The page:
KENNY & THE BEAST OF BOOKS
The Tales of Kenny Rabbit, Bk. 2
Written and Illustrated by Tony DiTerlizzi
Simon & Schuster BYR—Sept. 2020
216 Pages Age 7+
Genre: Chapter Book, Fantasy
Themes: Mythical Creatures, Acceptance & Inclusion, Family
What can come between TWO BEST FRIENDS?
Since we last visited the once-sleepy village of Roundbrook a lot has changed for Kenny Rabbit. For starters he’s got a dozen new sisters! His friends are at different schools and Sir George is off adventuring. It seems the only thing Kenny can truly count on is his dragon buddy, Grahame. No matter how busy, crowded, or noisy life gets, it’s nice to know Kenny will always have his best friend by his side.
That’s before Dante arrives. Dante is a legendary manticore and an old friend of Grahame’s. Old friends spend a lot of time catching up. And that catching up does not involve Kenny.
But there’s a Witch to defeat, a pal to rescue, and a mysterious book to unlock. And those are quests fit for best friends, not old friends.
(from back cover)
“(I know, I know . . . It has been some time since I, Flit Shrewsbury—royal historian for the king—have shared a story of young Kenny Rabbit. Although I’ve gathered all the details for this adventure, I am more a participant than a narrator. So, without further ado, my trusted apprentice shall describe the events as they happened.)”
Why I like Kenny & the Book of Beasts
Kenny & the Book of Beasts is the sequel to 2012’s award-winning and well-received Kenny & the Dragon.
Sir George returns from his adventure looking for mythical creatures. He is trying to correct and update The King’s Royal Bestiary book. He’d like to find a copy of The Book of Beasts, written a long 300 years ago by Eldritch Nesbit. Sir George has also been appointed as the King’s royal advisor and will move to the castle. A heart-broken Kenny and Grahame escort George to the castle. While waiting for a special dinner to begin, a possum riding a flying book enters the room claiming to be Eldritch Nesbit, author of The Book of Beasts.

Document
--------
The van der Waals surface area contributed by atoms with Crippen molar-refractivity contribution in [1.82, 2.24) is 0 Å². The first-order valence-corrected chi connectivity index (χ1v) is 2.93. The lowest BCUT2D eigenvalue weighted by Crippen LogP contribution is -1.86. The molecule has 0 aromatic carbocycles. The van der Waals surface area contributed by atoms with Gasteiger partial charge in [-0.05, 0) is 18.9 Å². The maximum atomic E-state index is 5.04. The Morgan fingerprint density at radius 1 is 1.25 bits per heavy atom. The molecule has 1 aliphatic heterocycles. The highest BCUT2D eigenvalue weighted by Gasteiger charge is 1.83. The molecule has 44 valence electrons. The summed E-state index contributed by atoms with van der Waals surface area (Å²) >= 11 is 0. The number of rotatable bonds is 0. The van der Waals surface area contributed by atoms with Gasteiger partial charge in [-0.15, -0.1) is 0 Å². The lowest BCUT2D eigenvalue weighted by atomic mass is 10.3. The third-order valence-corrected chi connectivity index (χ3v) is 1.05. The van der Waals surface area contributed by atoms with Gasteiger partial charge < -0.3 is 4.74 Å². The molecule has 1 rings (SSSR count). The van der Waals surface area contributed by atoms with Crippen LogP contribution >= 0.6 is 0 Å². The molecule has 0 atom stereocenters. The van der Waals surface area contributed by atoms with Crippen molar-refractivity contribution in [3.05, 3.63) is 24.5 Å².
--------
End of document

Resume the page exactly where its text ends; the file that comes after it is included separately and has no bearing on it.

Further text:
Chaos and mayhem ensue after Flit is trapped in The Book of Beasts and Dante, a manticore is released. Kenny sees “Grahame” written in the book next to blank space. Nesbit grabs the book and takes off. Sir George and the king’s army go hunting for her, but being a 300-year-old possum, the old witch could have more supernatural powers then expected.
Back home, Kenny is unhappy. He feels like he is losing everyone in his life. His girlfriend and friends all switched schools and when he is with Charlotte, all she talks about is that wonderful new school (nonstop). And, of course, George left for the castle. Dante returned with Kenny and Grahame. The old friends are catching up at the exclusion of Kenny. Kenny’s becoming sullen. He wants Dante to leave Roundbrook—and Grahame—but he cannot, else Nesbit will find him—and then Grahame, “whooshing” them into her book. An opportunity arises for Kenny; a chance to be rid of Dante. Will Kenny take it, and if he does what will it cause?
I didn’t have the chance to read Kenny & the Dragon, but now I wish I had. Kenny & the Book of Beasts is magical, and I am not speaking of Nesbit’s supernatural powers, though those are superb and alarming. I’m talking about the writing that never disappoints; the characters that stick with me as if real; and a world I’d love to visit. Roundbrook, Rabbit Farm, and the Kingdom seem much older than the year we live in, yet there are a few items that seem out of place, like Kenny’s “horseless carriage,” which looks like a small Model-T.